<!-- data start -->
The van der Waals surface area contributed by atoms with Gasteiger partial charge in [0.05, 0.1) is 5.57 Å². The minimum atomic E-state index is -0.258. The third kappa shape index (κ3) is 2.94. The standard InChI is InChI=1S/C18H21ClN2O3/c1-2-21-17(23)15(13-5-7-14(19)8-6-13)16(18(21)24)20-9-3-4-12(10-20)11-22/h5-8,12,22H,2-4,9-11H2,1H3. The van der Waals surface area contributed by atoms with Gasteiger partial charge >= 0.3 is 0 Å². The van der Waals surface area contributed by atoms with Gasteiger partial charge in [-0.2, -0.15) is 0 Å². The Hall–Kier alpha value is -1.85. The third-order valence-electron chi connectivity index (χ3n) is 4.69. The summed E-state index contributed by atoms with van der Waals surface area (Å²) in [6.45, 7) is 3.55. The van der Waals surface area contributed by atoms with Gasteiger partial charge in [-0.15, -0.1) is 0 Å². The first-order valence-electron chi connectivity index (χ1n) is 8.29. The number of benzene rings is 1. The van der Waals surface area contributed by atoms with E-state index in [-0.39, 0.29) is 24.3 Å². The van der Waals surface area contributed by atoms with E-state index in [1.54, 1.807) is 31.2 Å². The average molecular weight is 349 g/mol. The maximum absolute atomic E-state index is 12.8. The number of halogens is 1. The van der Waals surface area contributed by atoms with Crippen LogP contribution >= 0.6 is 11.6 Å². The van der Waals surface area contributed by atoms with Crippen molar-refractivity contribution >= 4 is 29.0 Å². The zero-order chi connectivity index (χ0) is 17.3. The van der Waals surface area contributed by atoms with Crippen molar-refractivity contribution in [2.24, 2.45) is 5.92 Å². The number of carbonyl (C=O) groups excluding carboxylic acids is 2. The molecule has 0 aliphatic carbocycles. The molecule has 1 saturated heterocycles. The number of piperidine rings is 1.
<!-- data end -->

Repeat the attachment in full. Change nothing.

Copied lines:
The van der Waals surface area contributed by atoms with Gasteiger partial charge in [0.05, 0.1) is 5.57 Å². The minimum atomic E-state index is -0.258. The third kappa shape index (κ3) is 2.94. The standard InChI is InChI=1S/C18H21ClN2O3/c1-2-21-17(23)15(13-5-7-14(19)8-6-13)16(18(21)24)20-9-3-4-12(10-20)11-22/h5-8,12,22H,2-4,9-11H2,1H3. The van der Waals surface area contributed by atoms with Gasteiger partial charge >= 0.3 is 0 Å². The van der Waals surface area contributed by atoms with Gasteiger partial charge in [-0.2, -0.15) is 0 Å². The Hall–Kier alpha value is -1.85. The third-order valence-electron chi connectivity index (χ3n) is 4.69. The summed E-state index contributed by atoms with van der Waals surface area (Å²) in [6.45, 7) is 3.55. The van der Waals surface area contributed by atoms with Gasteiger partial charge in [-0.15, -0.1) is 0 Å². The first-order valence-electron chi connectivity index (χ1n) is 8.29. The number of benzene rings is 1. The van der Waals surface area contributed by atoms with E-state index in [-0.39, 0.29) is 24.3 Å². The van der Waals surface area contributed by atoms with E-state index in [1.54, 1.807) is 31.2 Å². The average molecular weight is 349 g/mol. The maximum absolute atomic E-state index is 12.8. The number of halogens is 1. The van der Waals surface area contributed by atoms with Crippen LogP contribution >= 0.6 is 11.6 Å². The van der Waals surface area contributed by atoms with Crippen molar-refractivity contribution >= 4 is 29.0 Å². The zero-order chi connectivity index (χ0) is 17.3. The van der Waals surface area contributed by atoms with Crippen molar-refractivity contribution in [2.24, 2.45) is 5.92 Å². The number of carbonyl (C=O) groups excluding carboxylic acids is 2. The molecule has 0 aliphatic carbocycles. The molecule has 1 saturated heterocycles. The number of piperidine rings is 1.